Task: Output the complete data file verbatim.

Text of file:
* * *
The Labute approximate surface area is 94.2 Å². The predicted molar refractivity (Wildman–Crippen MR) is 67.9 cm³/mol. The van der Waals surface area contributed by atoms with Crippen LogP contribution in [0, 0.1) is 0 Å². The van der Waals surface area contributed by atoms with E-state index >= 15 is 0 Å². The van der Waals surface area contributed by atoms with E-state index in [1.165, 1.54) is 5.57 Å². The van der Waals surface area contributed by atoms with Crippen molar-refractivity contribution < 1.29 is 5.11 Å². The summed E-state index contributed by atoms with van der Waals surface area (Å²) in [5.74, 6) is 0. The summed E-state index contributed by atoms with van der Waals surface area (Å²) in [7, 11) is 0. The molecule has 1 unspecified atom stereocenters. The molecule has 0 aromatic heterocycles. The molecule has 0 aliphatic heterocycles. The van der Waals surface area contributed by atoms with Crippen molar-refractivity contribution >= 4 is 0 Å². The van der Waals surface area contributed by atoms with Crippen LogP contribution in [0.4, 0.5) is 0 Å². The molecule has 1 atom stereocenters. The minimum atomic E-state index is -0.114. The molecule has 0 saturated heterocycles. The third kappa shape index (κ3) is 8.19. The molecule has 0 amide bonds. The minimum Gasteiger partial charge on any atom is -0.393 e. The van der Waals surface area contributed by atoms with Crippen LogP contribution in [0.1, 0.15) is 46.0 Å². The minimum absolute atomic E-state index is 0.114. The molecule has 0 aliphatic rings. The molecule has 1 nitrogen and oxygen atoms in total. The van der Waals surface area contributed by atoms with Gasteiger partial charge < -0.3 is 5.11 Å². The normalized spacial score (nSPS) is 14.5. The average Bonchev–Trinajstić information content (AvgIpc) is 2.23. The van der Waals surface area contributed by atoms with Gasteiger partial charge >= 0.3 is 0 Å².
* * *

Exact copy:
The Labute approximate surface area is 94.2 Å². The predicted molar refractivity (Wildman–Crippen MR) is 67.9 cm³/mol. The van der Waals surface area contributed by atoms with Crippen LogP contribution in [0, 0.1) is 0 Å². The van der Waals surface area contributed by atoms with E-state index >= 15 is 0 Å². The van der Waals surface area contributed by atoms with E-state index in [1.165, 1.54) is 5.57 Å². The van der Waals surface area contributed by atoms with Crippen molar-refractivity contribution < 1.29 is 5.11 Å². The summed E-state index contributed by atoms with van der Waals surface area (Å²) in [5.74, 6) is 0. The summed E-state index contributed by atoms with van der Waals surface area (Å²) in [7, 11) is 0. The molecule has 1 unspecified atom stereocenters. The molecule has 0 aromatic heterocycles. The molecule has 0 aliphatic heterocycles. The van der Waals surface area contributed by atoms with Crippen molar-refractivity contribution >= 4 is 0 Å². The van der Waals surface area contributed by atoms with Crippen LogP contribution in [0.4, 0.5) is 0 Å². The molecule has 1 atom stereocenters. The minimum atomic E-state index is -0.114. The molecule has 0 saturated heterocycles. The third kappa shape index (κ3) is 8.19. The molecule has 0 amide bonds. The minimum Gasteiger partial charge on any atom is -0.393 e. The van der Waals surface area contributed by atoms with Crippen LogP contribution in [0.1, 0.15) is 46.0 Å². The minimum absolute atomic E-state index is 0.114. The molecule has 0 aliphatic rings. The molecule has 1 nitrogen and oxygen atoms in total. The van der Waals surface area contributed by atoms with Gasteiger partial charge < -0.3 is 5.11 Å². The normalized spacial score (nSPS) is 14.5. The average Bonchev–Trinajstić information content (AvgIpc) is 2.23. The van der Waals surface area contributed by atoms with Gasteiger partial charge >= 0.3 is 0 Å².